It’s fair to say 2017 was ‘the awakening’.
It was the year the world took notice of crypto. A wave of new people — ‘noobs’ — entered into the crypto world.
Part of this was bitcoin running from around US$1,000 to almost US$20,000.
You should look at the ‘market cap’ chart of all crypto. You can see in January 2017 crypto total ‘market cap’ was around US$17 billion.
By January 2018 the ‘market cap’ increased to US$830 billion.
Thanks to this, the mainstream media jumped on. CNBC even started their own Crypto Trader program. It was fascinating…albeit a little comical.
Overnight there was an influx of so-called ‘crypto experts’.
Illegal gain — that’s technically not illegal, yet
There were YouTube stars shooting off advice to thousands of noobs. They would pump or ‘shill’ a crypto. Then they would rip out profits on the way up. They were effectively front running the crypto.
That means they would have a huge ‘bag’ of a particular crypto. They would then pump it to all their followers to buy, buy, buy. As the price started to soar they would cash out picking up the profit.
This evolved into ‘pump groups’. These would openly coordinate to pump a crypto. And again the real winners were those at the centre of it all. The true scammers and fraudsters were the ones reaping profits.
It was and still remains very profitable. But it’s unethical and unprofessional. In traditional markets, it’s illegal. Sadly those who get caught up in their web end up losing out.
And that’s not an uncommon situation when it comes to the crypto space.
When you get the kind of mania that we saw in 2017 you get ‘chancers’.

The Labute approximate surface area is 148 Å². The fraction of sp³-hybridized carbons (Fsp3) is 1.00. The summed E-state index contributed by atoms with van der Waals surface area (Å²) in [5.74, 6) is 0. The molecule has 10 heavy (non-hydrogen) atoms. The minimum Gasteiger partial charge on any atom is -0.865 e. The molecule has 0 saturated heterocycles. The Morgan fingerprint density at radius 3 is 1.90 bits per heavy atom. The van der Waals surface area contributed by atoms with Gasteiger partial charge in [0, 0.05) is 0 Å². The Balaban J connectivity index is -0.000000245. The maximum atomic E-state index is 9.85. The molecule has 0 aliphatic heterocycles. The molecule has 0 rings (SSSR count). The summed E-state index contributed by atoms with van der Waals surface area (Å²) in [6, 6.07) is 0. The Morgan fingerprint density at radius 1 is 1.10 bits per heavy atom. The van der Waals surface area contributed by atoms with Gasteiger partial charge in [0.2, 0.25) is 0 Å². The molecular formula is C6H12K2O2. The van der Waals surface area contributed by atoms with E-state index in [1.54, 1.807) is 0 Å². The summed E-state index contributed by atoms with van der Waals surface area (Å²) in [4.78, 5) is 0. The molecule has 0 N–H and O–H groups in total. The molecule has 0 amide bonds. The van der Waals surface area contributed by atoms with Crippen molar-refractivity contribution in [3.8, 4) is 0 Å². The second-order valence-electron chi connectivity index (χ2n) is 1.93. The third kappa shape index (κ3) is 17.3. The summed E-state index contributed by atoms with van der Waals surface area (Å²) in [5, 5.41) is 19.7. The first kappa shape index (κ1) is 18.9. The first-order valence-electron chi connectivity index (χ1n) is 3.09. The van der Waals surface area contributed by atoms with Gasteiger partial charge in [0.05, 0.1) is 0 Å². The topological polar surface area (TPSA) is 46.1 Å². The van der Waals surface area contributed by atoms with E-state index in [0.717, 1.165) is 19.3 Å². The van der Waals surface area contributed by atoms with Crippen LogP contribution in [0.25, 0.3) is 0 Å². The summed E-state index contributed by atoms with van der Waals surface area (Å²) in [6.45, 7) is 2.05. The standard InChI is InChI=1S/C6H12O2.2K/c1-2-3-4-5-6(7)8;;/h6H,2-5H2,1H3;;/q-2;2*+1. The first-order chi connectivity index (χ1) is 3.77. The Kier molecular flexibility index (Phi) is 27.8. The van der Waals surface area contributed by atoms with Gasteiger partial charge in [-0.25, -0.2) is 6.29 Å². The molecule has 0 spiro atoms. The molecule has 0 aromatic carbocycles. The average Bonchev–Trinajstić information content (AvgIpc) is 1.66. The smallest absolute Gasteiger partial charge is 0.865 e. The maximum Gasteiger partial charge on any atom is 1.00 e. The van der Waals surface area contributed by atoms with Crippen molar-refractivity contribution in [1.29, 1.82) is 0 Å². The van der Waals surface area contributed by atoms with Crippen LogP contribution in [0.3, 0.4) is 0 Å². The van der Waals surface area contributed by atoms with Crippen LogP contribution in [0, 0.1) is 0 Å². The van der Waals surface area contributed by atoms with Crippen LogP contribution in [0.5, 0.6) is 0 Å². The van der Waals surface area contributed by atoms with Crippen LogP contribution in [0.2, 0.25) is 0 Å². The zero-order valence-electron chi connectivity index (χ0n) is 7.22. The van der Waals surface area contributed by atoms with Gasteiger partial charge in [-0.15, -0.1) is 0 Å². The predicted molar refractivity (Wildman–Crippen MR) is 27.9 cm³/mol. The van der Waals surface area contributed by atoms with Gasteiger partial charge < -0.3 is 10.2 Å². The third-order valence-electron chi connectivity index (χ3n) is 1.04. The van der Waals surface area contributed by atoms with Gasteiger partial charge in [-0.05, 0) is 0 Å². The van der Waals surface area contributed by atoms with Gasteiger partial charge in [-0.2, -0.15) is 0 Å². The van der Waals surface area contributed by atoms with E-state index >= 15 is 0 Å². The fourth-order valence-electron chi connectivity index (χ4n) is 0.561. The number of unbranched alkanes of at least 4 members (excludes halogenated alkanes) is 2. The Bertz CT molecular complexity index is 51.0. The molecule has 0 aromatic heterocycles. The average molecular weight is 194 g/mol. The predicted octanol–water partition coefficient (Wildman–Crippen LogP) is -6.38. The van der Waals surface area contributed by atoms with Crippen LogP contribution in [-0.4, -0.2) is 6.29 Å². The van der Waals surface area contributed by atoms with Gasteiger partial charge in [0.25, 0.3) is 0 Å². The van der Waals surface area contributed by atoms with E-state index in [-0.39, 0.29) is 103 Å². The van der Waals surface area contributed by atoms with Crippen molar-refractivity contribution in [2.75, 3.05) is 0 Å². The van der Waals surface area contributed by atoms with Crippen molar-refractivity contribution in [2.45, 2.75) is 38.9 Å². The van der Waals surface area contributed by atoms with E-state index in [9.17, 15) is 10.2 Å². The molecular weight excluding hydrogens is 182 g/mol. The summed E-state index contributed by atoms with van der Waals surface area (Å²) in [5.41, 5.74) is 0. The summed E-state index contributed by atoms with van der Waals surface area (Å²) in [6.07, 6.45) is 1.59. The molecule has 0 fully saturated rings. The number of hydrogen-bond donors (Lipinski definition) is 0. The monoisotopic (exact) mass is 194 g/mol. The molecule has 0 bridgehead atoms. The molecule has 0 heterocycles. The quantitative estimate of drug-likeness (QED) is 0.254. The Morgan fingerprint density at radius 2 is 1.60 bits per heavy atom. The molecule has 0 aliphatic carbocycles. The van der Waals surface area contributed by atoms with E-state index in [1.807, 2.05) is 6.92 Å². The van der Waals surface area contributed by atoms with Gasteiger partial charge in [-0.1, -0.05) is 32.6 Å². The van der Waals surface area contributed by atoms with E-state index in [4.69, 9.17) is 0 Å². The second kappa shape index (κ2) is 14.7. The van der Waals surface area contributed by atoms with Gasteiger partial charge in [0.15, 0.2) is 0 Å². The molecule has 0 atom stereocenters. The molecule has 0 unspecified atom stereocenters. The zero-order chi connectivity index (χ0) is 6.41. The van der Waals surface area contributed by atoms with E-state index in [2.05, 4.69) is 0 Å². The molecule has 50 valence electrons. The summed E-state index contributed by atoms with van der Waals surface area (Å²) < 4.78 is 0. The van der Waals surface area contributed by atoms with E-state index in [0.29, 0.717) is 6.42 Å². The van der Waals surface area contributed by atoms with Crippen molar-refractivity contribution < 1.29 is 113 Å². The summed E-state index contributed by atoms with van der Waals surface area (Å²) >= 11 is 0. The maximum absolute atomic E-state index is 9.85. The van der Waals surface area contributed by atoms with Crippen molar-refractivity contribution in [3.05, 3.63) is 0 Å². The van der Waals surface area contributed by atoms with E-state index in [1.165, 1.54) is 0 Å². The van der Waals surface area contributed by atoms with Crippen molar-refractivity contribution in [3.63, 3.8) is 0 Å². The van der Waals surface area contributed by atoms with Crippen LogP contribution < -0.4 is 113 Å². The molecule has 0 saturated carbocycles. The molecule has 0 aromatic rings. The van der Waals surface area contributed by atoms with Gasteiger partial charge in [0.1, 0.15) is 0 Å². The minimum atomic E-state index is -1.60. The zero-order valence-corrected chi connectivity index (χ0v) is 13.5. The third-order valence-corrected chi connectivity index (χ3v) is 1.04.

These people see an unregulated opportunity to do anything they like.
That includes lying to people, spreading misinformation, manipulation and misleading conduct. If this kind of behaviour were repeated in stock markets, we’d see a lot of people convicted of securities fraud.
But this is really not all that different to the early days of stock trading. People forget — or they simply weren’t alive — when the first stock markets came to life.
However, in the early days there was fraud, deceit and theft. Market trading was for the elite. The already wealthy would use these investments to get wealthier.
And there were plenty of fraudsters selling worthless securities. For this reason authorities decided to get involved. And in the early parts of the 20th Century ‘Blue Sky Laws’ were put in place.
The aim was to prevent investors against securities fraud. It required registration of securities. It required a level of transparency and professionalism. It required disclosure and fair practices.
Crypto today is also in its early days of existence. And right now it’s ‘pre-regulation’. The world is still trying to figure out just how to deal with it.
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Malta to become Blockchain Island
However some countries are figuring it out faster than others.
The mainstream media focuses on the US for guidance on crypto. The SEC is seen as the authority on how to treat crypto regulation.
There’s one big problem though. They’re trying to apply old laws to new technology. They’re trying to figure out how to treat crypto, as if it was a security.